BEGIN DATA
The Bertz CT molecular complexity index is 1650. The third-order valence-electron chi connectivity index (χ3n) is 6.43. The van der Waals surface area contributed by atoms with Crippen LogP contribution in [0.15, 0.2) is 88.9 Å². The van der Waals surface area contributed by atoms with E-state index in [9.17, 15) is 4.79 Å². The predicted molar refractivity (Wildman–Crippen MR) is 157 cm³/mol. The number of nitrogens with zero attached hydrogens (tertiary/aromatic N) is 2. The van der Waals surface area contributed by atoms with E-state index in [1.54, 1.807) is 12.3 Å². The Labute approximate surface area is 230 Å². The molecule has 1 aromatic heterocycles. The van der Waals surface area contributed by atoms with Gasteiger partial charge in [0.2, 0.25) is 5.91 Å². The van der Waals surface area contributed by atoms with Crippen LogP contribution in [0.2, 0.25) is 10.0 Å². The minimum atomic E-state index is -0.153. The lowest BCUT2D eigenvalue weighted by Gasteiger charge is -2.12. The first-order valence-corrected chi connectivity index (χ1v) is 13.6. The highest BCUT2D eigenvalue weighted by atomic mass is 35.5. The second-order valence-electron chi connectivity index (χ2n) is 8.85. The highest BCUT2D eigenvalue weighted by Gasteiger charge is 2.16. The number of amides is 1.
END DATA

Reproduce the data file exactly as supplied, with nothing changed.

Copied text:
The Bertz CT molecular complexity index is 1650. The third-order valence-electron chi connectivity index (χ3n) is 6.43. The van der Waals surface area contributed by atoms with Crippen LogP contribution in [0.15, 0.2) is 88.9 Å². The van der Waals surface area contributed by atoms with E-state index in [9.17, 15) is 4.79 Å². The predicted molar refractivity (Wildman–Crippen MR) is 157 cm³/mol. The number of nitrogens with zero attached hydrogens (tertiary/aromatic N) is 2. The van der Waals surface area contributed by atoms with E-state index in [1.54, 1.807) is 12.3 Å². The Labute approximate surface area is 230 Å². The molecule has 1 aromatic heterocycles. The van der Waals surface area contributed by atoms with Gasteiger partial charge in [0.2, 0.25) is 5.91 Å². The van der Waals surface area contributed by atoms with Crippen LogP contribution in [0.2, 0.25) is 10.0 Å². The minimum atomic E-state index is -0.153. The lowest BCUT2D eigenvalue weighted by Gasteiger charge is -2.12. The first-order valence-corrected chi connectivity index (χ1v) is 13.6. The highest BCUT2D eigenvalue weighted by atomic mass is 35.5. The second-order valence-electron chi connectivity index (χ2n) is 8.85. The highest BCUT2D eigenvalue weighted by Gasteiger charge is 2.16. The number of amides is 1.